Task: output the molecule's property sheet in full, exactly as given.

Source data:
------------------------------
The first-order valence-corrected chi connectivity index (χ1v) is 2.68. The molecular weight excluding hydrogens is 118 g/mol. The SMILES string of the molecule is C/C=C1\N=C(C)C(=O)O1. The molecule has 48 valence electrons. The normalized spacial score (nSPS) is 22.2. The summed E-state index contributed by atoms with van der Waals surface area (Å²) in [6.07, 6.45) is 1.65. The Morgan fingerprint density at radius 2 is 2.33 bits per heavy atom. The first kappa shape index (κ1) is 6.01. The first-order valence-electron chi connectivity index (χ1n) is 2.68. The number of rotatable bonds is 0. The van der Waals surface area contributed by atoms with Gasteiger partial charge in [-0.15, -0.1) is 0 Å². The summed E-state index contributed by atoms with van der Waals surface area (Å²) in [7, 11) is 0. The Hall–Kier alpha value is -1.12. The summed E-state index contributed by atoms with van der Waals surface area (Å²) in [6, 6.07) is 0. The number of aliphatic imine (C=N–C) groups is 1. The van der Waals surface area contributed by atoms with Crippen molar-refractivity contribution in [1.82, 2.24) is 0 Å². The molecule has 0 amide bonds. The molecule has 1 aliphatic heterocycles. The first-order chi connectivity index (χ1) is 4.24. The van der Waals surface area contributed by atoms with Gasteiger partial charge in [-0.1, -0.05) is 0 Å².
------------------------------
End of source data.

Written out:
The first-order valence-corrected chi connectivity index (χ1v) is 2.68. The molecular weight excluding hydrogens is 118 g/mol. The SMILES string of the molecule is C/C=C1\N=C(C)C(=O)O1. The molecule has 48 valence electrons. The normalized spacial score (nSPS) is 22.2. The summed E-state index contributed by atoms with van der Waals surface area (Å²) in [6.07, 6.45) is 1.65. The Morgan fingerprint density at radius 2 is 2.33 bits per heavy atom. The first kappa shape index (κ1) is 6.01. The first-order valence-electron chi connectivity index (χ1n) is 2.68. The number of rotatable bonds is 0. The van der Waals surface area contributed by atoms with Gasteiger partial charge in [-0.15, -0.1) is 0 Å². The summed E-state index contributed by atoms with van der Waals surface area (Å²) in [7, 11) is 0. The Hall–Kier alpha value is -1.12. The summed E-state index contributed by atoms with van der Waals surface area (Å²) in [6, 6.07) is 0. The number of aliphatic imine (C=N–C) groups is 1. The van der Waals surface area contributed by atoms with Crippen molar-refractivity contribution in [1.82, 2.24) is 0 Å². The molecule has 0 amide bonds. The molecule has 1 aliphatic heterocycles. The first-order chi connectivity index (χ1) is 4.24. The van der Waals surface area contributed by atoms with Gasteiger partial charge in [-0.1, -0.05) is 0 Å².